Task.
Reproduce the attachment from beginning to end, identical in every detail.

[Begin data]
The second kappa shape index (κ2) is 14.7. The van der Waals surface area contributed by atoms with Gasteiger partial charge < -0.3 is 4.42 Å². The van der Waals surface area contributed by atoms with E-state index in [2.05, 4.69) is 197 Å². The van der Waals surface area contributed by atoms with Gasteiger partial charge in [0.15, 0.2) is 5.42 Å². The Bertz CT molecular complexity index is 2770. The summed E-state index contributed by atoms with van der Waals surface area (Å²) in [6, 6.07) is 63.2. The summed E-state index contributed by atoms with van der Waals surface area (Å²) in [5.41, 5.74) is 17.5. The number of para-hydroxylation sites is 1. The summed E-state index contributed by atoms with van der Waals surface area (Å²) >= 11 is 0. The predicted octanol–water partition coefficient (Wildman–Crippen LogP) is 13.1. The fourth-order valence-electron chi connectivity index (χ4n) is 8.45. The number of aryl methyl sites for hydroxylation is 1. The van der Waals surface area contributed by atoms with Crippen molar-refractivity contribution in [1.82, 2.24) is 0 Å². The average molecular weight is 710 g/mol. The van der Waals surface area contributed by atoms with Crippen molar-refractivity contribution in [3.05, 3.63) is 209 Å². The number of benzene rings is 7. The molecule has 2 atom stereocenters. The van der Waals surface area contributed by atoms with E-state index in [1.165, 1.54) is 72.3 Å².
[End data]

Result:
The second kappa shape index (κ2) is 14.7. The van der Waals surface area contributed by atoms with Gasteiger partial charge < -0.3 is 4.42 Å². The van der Waals surface area contributed by atoms with E-state index in [2.05, 4.69) is 197 Å². The van der Waals surface area contributed by atoms with Gasteiger partial charge in [0.15, 0.2) is 5.42 Å². The Bertz CT molecular complexity index is 2770. The summed E-state index contributed by atoms with van der Waals surface area (Å²) in [6, 6.07) is 63.2. The summed E-state index contributed by atoms with van der Waals surface area (Å²) in [5.41, 5.74) is 17.5. The number of para-hydroxylation sites is 1. The summed E-state index contributed by atoms with van der Waals surface area (Å²) >= 11 is 0. The predicted octanol–water partition coefficient (Wildman–Crippen LogP) is 13.1. The fourth-order valence-electron chi connectivity index (χ4n) is 8.45. The number of aryl methyl sites for hydroxylation is 1. The van der Waals surface area contributed by atoms with Crippen molar-refractivity contribution in [1.82, 2.24) is 0 Å². The average molecular weight is 710 g/mol. The van der Waals surface area contributed by atoms with Crippen molar-refractivity contribution in [3.05, 3.63) is 209 Å². The number of benzene rings is 7. The molecule has 2 atom stereocenters. The van der Waals surface area contributed by atoms with E-state index in [1.165, 1.54) is 72.3 Å².